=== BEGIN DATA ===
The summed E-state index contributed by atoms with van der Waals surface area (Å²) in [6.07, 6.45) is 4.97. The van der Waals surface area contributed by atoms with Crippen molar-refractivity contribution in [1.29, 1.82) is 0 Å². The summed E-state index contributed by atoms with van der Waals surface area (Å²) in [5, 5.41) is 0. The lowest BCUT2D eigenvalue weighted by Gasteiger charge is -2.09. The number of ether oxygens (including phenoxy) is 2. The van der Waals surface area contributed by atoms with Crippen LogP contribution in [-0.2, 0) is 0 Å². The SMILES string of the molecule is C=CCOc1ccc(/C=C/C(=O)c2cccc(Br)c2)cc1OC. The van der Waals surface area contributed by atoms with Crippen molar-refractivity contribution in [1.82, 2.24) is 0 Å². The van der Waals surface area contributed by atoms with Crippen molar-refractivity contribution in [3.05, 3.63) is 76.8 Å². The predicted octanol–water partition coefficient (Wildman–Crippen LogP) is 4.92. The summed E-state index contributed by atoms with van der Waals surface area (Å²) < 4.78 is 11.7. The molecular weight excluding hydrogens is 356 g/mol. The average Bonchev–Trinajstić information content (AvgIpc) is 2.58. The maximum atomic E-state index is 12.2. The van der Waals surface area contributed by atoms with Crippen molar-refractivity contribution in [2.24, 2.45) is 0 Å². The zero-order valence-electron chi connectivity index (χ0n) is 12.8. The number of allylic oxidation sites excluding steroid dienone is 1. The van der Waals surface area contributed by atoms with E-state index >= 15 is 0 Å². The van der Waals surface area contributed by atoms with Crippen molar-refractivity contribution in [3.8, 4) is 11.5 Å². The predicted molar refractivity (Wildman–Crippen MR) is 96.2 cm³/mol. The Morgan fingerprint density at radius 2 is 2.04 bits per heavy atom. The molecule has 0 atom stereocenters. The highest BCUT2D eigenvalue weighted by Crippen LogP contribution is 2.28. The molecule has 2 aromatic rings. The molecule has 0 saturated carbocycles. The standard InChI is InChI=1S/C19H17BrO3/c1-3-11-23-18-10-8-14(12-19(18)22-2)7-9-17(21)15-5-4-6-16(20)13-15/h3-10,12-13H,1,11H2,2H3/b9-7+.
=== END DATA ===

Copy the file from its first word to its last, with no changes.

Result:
The summed E-state index contributed by atoms with van der Waals surface area (Å²) in [6.07, 6.45) is 4.97. The van der Waals surface area contributed by atoms with Crippen molar-refractivity contribution in [1.29, 1.82) is 0 Å². The summed E-state index contributed by atoms with van der Waals surface area (Å²) in [5, 5.41) is 0. The lowest BCUT2D eigenvalue weighted by Gasteiger charge is -2.09. The number of ether oxygens (including phenoxy) is 2. The van der Waals surface area contributed by atoms with Crippen LogP contribution in [-0.2, 0) is 0 Å². The SMILES string of the molecule is C=CCOc1ccc(/C=C/C(=O)c2cccc(Br)c2)cc1OC. The van der Waals surface area contributed by atoms with Crippen molar-refractivity contribution in [1.82, 2.24) is 0 Å². The van der Waals surface area contributed by atoms with Crippen molar-refractivity contribution in [3.05, 3.63) is 76.8 Å². The predicted octanol–water partition coefficient (Wildman–Crippen LogP) is 4.92. The summed E-state index contributed by atoms with van der Waals surface area (Å²) < 4.78 is 11.7. The molecular weight excluding hydrogens is 356 g/mol. The average Bonchev–Trinajstić information content (AvgIpc) is 2.58. The maximum atomic E-state index is 12.2. The van der Waals surface area contributed by atoms with Crippen molar-refractivity contribution in [2.24, 2.45) is 0 Å². The zero-order valence-electron chi connectivity index (χ0n) is 12.8. The number of allylic oxidation sites excluding steroid dienone is 1. The van der Waals surface area contributed by atoms with E-state index >= 15 is 0 Å². The van der Waals surface area contributed by atoms with Crippen molar-refractivity contribution in [3.8, 4) is 11.5 Å². The predicted molar refractivity (Wildman–Crippen MR) is 96.2 cm³/mol. The Morgan fingerprint density at radius 2 is 2.04 bits per heavy atom. The molecule has 0 atom stereocenters. The highest BCUT2D eigenvalue weighted by Crippen LogP contribution is 2.28. The molecule has 2 aromatic rings. The molecule has 0 saturated carbocycles. The standard InChI is InChI=1S/C19H17BrO3/c1-3-11-23-18-10-8-14(12-19(18)22-2)7-9-17(21)15-5-4-6-16(20)13-15/h3-10,12-13H,1,11H2,2H3/b9-7+.